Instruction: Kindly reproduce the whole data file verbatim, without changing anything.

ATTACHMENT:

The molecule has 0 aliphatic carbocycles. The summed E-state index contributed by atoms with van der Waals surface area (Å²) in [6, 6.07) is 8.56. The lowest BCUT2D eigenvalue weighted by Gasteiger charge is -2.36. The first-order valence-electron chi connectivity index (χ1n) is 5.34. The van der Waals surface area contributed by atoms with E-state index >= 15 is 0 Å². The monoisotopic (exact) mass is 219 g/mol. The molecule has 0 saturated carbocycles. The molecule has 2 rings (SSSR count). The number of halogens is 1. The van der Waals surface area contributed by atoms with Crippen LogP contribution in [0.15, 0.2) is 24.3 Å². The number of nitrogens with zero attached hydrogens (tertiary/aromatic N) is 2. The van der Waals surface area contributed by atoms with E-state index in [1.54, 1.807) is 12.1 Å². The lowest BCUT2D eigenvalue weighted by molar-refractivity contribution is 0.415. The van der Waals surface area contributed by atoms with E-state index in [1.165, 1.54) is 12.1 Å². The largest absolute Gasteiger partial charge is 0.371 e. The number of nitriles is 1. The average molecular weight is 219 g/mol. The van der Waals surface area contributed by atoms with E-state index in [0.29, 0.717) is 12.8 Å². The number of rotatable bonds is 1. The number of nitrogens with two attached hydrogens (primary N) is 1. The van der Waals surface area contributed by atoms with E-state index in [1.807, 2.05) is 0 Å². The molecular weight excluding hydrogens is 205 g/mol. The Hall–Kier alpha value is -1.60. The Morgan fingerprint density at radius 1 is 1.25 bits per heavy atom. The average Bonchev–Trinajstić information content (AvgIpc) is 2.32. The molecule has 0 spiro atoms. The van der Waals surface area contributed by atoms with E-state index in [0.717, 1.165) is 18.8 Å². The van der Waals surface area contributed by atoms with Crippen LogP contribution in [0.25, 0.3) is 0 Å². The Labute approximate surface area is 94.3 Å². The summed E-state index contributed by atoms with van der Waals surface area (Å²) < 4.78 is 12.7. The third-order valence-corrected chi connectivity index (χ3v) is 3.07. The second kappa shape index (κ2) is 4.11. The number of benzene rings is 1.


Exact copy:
The molecule has 0 aliphatic carbocycles. The summed E-state index contributed by atoms with van der Waals surface area (Å²) in [6, 6.07) is 8.56. The lowest BCUT2D eigenvalue weighted by Gasteiger charge is -2.36. The first-order valence-electron chi connectivity index (χ1n) is 5.34. The van der Waals surface area contributed by atoms with E-state index >= 15 is 0 Å². The monoisotopic (exact) mass is 219 g/mol. The molecule has 0 saturated carbocycles. The molecule has 2 rings (SSSR count). The number of halogens is 1. The van der Waals surface area contributed by atoms with Crippen LogP contribution in [0.15, 0.2) is 24.3 Å². The number of nitrogens with zero attached hydrogens (tertiary/aromatic N) is 2. The van der Waals surface area contributed by atoms with E-state index in [1.54, 1.807) is 12.1 Å². The lowest BCUT2D eigenvalue weighted by molar-refractivity contribution is 0.415. The van der Waals surface area contributed by atoms with E-state index in [1.165, 1.54) is 12.1 Å². The largest absolute Gasteiger partial charge is 0.371 e. The number of nitriles is 1. The average molecular weight is 219 g/mol. The van der Waals surface area contributed by atoms with E-state index in [0.29, 0.717) is 12.8 Å². The number of rotatable bonds is 1. The number of nitrogens with two attached hydrogens (primary N) is 1. The van der Waals surface area contributed by atoms with E-state index in [1.807, 2.05) is 0 Å². The molecular weight excluding hydrogens is 205 g/mol. The Hall–Kier alpha value is -1.60. The Morgan fingerprint density at radius 1 is 1.25 bits per heavy atom. The average Bonchev–Trinajstić information content (AvgIpc) is 2.32. The molecule has 0 spiro atoms. The van der Waals surface area contributed by atoms with E-state index in [0.717, 1.165) is 18.8 Å². The van der Waals surface area contributed by atoms with Crippen LogP contribution in [0.25, 0.3) is 0 Å². The Labute approximate surface area is 94.3 Å². The summed E-state index contributed by atoms with van der Waals surface area (Å²) < 4.78 is 12.7. The third-order valence-corrected chi connectivity index (χ3v) is 3.07. The second kappa shape index (κ2) is 4.11. The number of benzene rings is 1.